Extant literature on cost stickiness has focused on how firm-specific characteristics affect the asymmetric cost behavior. In this paper, we explore how a firm’s operating environment affects the firm’s cost stickiness. Specifically, we examine the effect of product market competition on cost stickiness since a firm’s investment and cost retention decisions partly depend on how the firm interacts with its rival firms in the product markets. Using two firm-level text-based product market competition measures extracted from management disclosures in firms’ 10-K filings (Li et al. in J Account Res 51(2):399–436, 2013; Hoberg and Phillips in Rev Financ Stud 23(10):3773–3811, 2010; J Polit Econ, 2015), we find strong evidence consistent with cost asymmetry increasing in competition after controlling for known economic determinants of cost stickiness. In additional analyses, we also find that the effect of product market competition on the degree of cost stickiness increases in firms’ financial strength, likely because management in financially stronger firms has more resources for investment expenditures in spite of a sales fall. We also find that cost stickiness is increasing in competition if management is optimistic about future demand, whereas competition is not associated with cost asymmetry if management is pessimistic about future demand. Finally, we find that the relationship between competition and cost stickiness, although statistically insignificant at conventional levels, is more pronounced for single-segment firms relative to multi-segment firms.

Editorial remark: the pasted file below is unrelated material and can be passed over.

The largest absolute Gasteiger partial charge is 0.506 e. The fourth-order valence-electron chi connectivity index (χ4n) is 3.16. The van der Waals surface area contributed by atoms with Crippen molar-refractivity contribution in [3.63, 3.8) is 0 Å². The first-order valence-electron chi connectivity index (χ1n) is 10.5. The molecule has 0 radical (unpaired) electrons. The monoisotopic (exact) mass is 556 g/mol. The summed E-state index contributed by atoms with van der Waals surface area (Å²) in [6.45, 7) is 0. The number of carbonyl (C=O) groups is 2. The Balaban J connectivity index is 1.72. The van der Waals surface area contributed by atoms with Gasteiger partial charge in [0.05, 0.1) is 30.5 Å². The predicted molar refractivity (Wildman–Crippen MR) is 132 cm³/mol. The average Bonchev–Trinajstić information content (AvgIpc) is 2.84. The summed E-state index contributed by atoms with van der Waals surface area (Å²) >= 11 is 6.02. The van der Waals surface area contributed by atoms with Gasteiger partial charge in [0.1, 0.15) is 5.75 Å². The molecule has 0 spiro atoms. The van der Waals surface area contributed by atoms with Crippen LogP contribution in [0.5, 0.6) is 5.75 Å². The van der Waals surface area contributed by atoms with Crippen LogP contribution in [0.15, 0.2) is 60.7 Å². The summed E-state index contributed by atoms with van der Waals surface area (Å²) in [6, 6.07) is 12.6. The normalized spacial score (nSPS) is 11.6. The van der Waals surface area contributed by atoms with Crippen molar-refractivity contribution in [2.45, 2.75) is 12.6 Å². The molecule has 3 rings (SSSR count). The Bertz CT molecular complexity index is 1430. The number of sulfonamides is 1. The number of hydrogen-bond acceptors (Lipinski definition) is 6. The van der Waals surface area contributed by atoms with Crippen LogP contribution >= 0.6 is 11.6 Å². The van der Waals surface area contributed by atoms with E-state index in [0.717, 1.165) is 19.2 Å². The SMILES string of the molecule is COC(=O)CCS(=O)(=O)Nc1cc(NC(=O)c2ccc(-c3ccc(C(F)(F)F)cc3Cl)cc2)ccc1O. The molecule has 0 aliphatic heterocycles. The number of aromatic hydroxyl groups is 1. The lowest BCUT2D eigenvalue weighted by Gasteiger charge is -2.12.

Review of Quantitative Finance and Accounting – Springer Journals
Published: Jul 27, 2016
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